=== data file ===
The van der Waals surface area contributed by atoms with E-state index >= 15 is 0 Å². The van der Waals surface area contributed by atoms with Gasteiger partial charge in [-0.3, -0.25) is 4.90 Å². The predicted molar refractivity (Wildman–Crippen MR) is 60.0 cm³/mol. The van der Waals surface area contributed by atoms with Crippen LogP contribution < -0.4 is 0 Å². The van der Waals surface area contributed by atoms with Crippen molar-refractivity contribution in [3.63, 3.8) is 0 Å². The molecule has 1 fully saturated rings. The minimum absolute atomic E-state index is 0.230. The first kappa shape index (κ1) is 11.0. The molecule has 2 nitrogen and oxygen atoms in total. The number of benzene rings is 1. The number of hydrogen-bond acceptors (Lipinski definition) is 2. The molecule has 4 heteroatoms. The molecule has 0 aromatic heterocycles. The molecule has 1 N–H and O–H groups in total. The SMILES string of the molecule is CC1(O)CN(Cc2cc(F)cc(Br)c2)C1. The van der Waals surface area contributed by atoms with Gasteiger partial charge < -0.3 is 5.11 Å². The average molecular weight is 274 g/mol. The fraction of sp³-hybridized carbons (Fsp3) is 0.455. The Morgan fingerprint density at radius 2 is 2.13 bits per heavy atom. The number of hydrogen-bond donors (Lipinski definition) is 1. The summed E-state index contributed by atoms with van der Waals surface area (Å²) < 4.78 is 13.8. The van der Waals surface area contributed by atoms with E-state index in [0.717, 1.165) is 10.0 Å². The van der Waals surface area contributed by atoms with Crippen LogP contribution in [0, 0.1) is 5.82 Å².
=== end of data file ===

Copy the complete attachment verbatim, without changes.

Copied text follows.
The van der Waals surface area contributed by atoms with E-state index >= 15 is 0 Å². The van der Waals surface area contributed by atoms with Gasteiger partial charge in [-0.3, -0.25) is 4.90 Å². The predicted molar refractivity (Wildman–Crippen MR) is 60.0 cm³/mol. The van der Waals surface area contributed by atoms with Crippen LogP contribution < -0.4 is 0 Å². The van der Waals surface area contributed by atoms with Crippen molar-refractivity contribution in [3.63, 3.8) is 0 Å². The molecule has 1 fully saturated rings. The minimum absolute atomic E-state index is 0.230. The first kappa shape index (κ1) is 11.0. The molecule has 2 nitrogen and oxygen atoms in total. The number of benzene rings is 1. The number of hydrogen-bond acceptors (Lipinski definition) is 2. The molecule has 4 heteroatoms. The molecule has 0 aromatic heterocycles. The molecule has 1 N–H and O–H groups in total. The SMILES string of the molecule is CC1(O)CN(Cc2cc(F)cc(Br)c2)C1. The van der Waals surface area contributed by atoms with Gasteiger partial charge < -0.3 is 5.11 Å². The average molecular weight is 274 g/mol. The fraction of sp³-hybridized carbons (Fsp3) is 0.455. The Morgan fingerprint density at radius 2 is 2.13 bits per heavy atom. The number of hydrogen-bond donors (Lipinski definition) is 1. The summed E-state index contributed by atoms with van der Waals surface area (Å²) < 4.78 is 13.8. The van der Waals surface area contributed by atoms with E-state index in [0.717, 1.165) is 10.0 Å². The van der Waals surface area contributed by atoms with Crippen LogP contribution in [0, 0.1) is 5.82 Å².